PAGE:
After she came down with a bout of flu a year ago, she was rushed from her home in Burlington, Canada to the intensive care unit at hospital in nearby Toronto.
The mother-of-one, who was born with cystic fibrosis, had a severe lung infection and was dying before the eyes of clinicians. "So I didn't really believe that I'd had a lung transplant".
"She had made it very clear that she wants to live for her family, for her child, and to do anything - experimental or not - to give her a chance if we could do it", said Keshavjee, one of three thoracic surgeons among a 13-member surgical team who took part in the nine-hour operation to extricate Benoit's severely diseased lungs.
But within hours, Benoit's condition improved dramatically. "In fact, she technically was on an artificial lung, an artificial heart, and an artificial kidney for six days".
"For the first time in my life, I can actually say that I feel like I'm living, despite the little consequences of the surgery". Melissa Benoit is now able to run and to play with her 2-year-old daughter without wheezing.
"Things were so bad for so long, we needed something to go right", Chris said, "and this new procedure was the first piece of good news in a long time".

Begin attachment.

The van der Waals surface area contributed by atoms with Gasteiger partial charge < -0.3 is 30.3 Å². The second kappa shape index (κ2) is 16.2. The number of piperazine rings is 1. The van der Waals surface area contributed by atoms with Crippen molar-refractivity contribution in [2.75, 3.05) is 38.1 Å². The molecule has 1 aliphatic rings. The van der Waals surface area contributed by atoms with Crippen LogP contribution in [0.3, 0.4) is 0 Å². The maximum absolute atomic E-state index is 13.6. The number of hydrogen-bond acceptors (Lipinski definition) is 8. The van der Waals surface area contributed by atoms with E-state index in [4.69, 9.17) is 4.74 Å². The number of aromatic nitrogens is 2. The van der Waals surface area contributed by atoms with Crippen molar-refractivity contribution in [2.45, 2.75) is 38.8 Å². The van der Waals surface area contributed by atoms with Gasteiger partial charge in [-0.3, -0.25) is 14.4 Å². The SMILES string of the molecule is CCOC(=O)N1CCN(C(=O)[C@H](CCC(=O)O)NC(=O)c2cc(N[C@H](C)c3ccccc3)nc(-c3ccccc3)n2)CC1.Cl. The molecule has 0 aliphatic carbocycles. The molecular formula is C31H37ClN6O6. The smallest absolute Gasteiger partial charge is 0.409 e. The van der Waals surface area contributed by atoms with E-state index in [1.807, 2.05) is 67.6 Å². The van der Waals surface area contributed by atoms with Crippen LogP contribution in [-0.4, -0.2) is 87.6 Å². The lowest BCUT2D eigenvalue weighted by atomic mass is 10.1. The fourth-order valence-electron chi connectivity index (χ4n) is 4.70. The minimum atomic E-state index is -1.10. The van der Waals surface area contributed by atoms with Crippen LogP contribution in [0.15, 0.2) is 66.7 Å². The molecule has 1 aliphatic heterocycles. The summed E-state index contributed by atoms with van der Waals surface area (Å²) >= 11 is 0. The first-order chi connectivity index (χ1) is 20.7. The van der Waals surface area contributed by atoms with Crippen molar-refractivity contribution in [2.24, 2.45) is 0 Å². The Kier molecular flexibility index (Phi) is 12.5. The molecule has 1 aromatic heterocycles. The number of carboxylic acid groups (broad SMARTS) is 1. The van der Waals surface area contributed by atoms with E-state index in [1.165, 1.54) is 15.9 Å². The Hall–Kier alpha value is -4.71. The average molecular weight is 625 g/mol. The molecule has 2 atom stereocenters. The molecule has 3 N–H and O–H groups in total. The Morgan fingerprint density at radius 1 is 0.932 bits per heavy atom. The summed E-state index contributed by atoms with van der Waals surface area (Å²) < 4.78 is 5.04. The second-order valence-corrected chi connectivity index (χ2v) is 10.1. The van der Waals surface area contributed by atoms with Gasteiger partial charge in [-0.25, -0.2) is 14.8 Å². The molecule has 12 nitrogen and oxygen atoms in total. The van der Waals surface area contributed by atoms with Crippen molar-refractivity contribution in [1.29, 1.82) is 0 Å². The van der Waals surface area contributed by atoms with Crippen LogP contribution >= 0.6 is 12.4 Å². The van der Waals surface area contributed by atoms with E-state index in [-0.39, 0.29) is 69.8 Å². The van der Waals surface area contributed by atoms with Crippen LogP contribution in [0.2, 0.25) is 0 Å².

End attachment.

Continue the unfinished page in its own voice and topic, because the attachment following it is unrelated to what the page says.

Mrs Benoit was sedated and on a ventilator to help her laboured breathing when she was brought into the unit.
Dr. Niall Ferguson, head of critical care at the University Health Network that includes Toronto General, said doctors were heading into uncharted territory with the procedure. But now that she knows it's real, and has had time to recover, she's thrilled.
One woman in Ontario survived not only receiving a lung transplant, but also, not having lungs at ALL for a number of days.
Mrs Benoit's oxygen levels dipped so low that conventional ventilation was no longer enough.
Quietly, though, her team of doctors had been mulling a procedure that could extend her life but had never been tried. The condition worsens when other factors are involved.
The doctors were forced to remove both of Melissa's infected lungs because they were the source of a bacterial infection that was destroying her body from the inside.
"It was a hard discussion because when we're talking about something that had never to our knowledge been done before, there were a lot of unknowns", said Dr. Niall Ferguson, head of critical care at the University Health Network, which includes Toronto General. "We didn't know if we'd get [them] in one day or one month", said Keshavjee. (L to R): Dr. Shaf Keshavjee, Melissa Benoit, Dr. Marcelo Cypel and Dr. Tom Waddell.
The risky procedure carried a high risk of death - but was carried out after medics received the green light from Melissa's husband Chris.
"The only thing I could do was stick out my tongue", she said, and then only with the encouragement of her mother.